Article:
Hand on heart

The first is to simply place my hand on my heart when I’m talking with someone. (Yes, it’s that simple.) On a subconscious level, this shifts attention and awareness to my heart, and affects my perception accordingly. On a conscious level, the more I can actually feel the warmth of my own hand on my chest as I listen to what the other person is saying, the more I’m reminded to bring forth my heart-awareness into the conversation. If I find I’m becoming angry or judgmental, I can press my hand into my chest or gently tap my chest with my finger to help shift my focus downward, out of my head and into my heart.

What I like about this technique is that I can practice it without anyone knowing what I’m doing. During kirtan, of course, this is not a concern for me; it usually feels safe to assume that most of us in the room singing, chanting, and dancing are interested in becoming reacquainted with our heart-centered Higher Self. But when I’m standing in line at the coffee shop, still half-asleep and feeling a little grouchy, it may not feel as easy to be so open.

The great part is that, in times like this, I don’t have to tell anyone why my hand is on my heart; no need to go into all that with the guy behind the coffee counter. And yet we’re both still getting the benefit of this practice. (It’s almost like I get to be an undercover spy for a moment; they think I’m just putting my hand on my chest, when actually, I’m reawakening love and compassion.)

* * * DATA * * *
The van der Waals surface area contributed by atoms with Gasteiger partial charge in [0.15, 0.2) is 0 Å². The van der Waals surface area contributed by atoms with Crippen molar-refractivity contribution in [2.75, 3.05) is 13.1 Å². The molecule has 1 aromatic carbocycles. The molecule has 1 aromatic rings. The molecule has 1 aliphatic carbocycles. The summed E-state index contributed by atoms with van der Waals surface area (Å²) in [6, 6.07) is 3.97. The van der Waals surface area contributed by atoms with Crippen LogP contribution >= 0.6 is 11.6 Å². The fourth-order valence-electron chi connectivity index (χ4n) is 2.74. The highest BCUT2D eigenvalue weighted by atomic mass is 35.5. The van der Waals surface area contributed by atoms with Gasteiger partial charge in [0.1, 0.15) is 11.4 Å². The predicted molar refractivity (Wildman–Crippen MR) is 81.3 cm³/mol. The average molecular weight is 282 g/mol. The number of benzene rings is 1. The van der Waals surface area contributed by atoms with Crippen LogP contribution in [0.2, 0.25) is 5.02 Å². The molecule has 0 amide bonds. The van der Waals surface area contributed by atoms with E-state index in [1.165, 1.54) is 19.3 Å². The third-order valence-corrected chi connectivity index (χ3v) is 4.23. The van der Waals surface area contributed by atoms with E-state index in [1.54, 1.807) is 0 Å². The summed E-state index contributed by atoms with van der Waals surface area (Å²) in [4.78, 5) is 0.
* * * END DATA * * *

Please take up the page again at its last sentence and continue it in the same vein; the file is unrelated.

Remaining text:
Alternately, I can wear a necklace with a pendant that hangs down and rests against the heart area of my chest. This is a great adaptation for those of us who may have physical difficulty raising an arm to place a hand on the heart. During kirtan, I can place my hand on my heart as I chant, sing, weep, or dance. In doing this, I complete a sacred circle of love and energy in one of the most simple and powerful ways known to humanity through the ages.

Eyes closed

A second method I use for shifting my atttention away from my judgmental intellect and back to my heart is to close my eyes when circumstances are safe for doing so. (Yes, it’s that simple.) This technique is especially effective for me when I’m performing music during kirtan. I commonly find that when my eyes are open in that setting, I can become easily distracted by the beauty of the participants, who are often smiling and appear to be glowing with joy. (“Oh my God, she’s so hot!”) Closing my eyes while I play bass, for example, helps me to maintain focus on my own heart, and on my intention to be of service.

Kirtan is one path that can take us back home to that ever-present connection within ourselves; the connection with our own peace, joy, and compassion. And as we shift our perception back to seeing with our hearts, we realize we never actually left. In truth, we were home the whole time.

Tim Birchard, M.Ed. is a recording musician, Reiki master-teacher in the Usui tradition, and adult educator. He is a founding member of Blue Lotus Feet, an improvisational kirtan group based in Durango, Colorado dedicated to raising spiritual awareness and nurturing inner connection in the Four Corners region and around the world. For more information, contact Tim at timbirchard@gmail.com or visit www.bluelotusfeet.com .